We pride ourselves on eating local when we gather produce from the garden or purchase fresh food from the farmer’s market.
But how often do we actually eat something that grows naturally right outside? How often do we eat wild edibles?
Dickinson County Conservation environmental education coordinator Bryanna Kuhlman will take people on an ethnobotany tour through Kenue Park during the Thanksgiving hike 3 p.m. Wednesday, Nov. 22, to talk about uses for a variety of plants, including acorns.
“As we walk through, we can talk about why we’re thankful for different plants in the prairie, wetland, and woodland,” Kuhlman said.
She will discuss how flour can be made from ground acorns that have been processed to take out the bitter tannins, and medicinal uses of a variety of plants will also be addressed.
“Ethnobotany is a cool way to see how people have utilized plants in the past and present,” Kuhlman said. “They were utilized to help people and were a big a part of people’s diets.”
The Thanksgiving hike will take the place of the usual Tuesday Hike the Wild event in November and is open to people of all ages but may be best for those ages 10 and older. The hike will last approximately 45 minutes and will go through the Kenue Park prairie, around the wetland, and through the oak savanna.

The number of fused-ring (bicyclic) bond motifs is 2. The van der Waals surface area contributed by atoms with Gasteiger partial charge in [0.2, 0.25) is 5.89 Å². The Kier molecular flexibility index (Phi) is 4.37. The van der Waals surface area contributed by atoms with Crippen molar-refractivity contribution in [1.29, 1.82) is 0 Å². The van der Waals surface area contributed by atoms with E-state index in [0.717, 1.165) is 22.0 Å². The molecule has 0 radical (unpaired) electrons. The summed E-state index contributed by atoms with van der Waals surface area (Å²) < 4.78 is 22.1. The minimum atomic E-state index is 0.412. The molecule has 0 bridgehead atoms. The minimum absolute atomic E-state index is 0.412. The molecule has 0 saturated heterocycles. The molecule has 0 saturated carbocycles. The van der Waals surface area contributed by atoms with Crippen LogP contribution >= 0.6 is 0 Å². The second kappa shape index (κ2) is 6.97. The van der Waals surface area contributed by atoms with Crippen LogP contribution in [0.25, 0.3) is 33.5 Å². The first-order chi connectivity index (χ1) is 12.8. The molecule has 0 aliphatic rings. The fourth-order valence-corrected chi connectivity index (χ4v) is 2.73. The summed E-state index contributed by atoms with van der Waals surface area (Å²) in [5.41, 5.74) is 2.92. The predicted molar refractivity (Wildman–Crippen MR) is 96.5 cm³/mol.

The hike will end with treats inside the Dickinson County Nature Center, including an opportunity to try fresh, homemade cookies made with acorn flour.
“This is a change from our typical Hike the Wild programs, but the Thanksgiving hike will be a fun time to get outside with the family before the holiday to learn a little bit about local plants’ overlooked uses,” said Kiley Roth, community relations coordinator. “Time in the fresh air, interesting information, yummy treats --- what could be a better way to start the long holiday weekend?”
The final Hike the Wild of the year will be a winter survival-themed hike held 3 p.m. Wednesday, Dec. 27, in Kenue Park.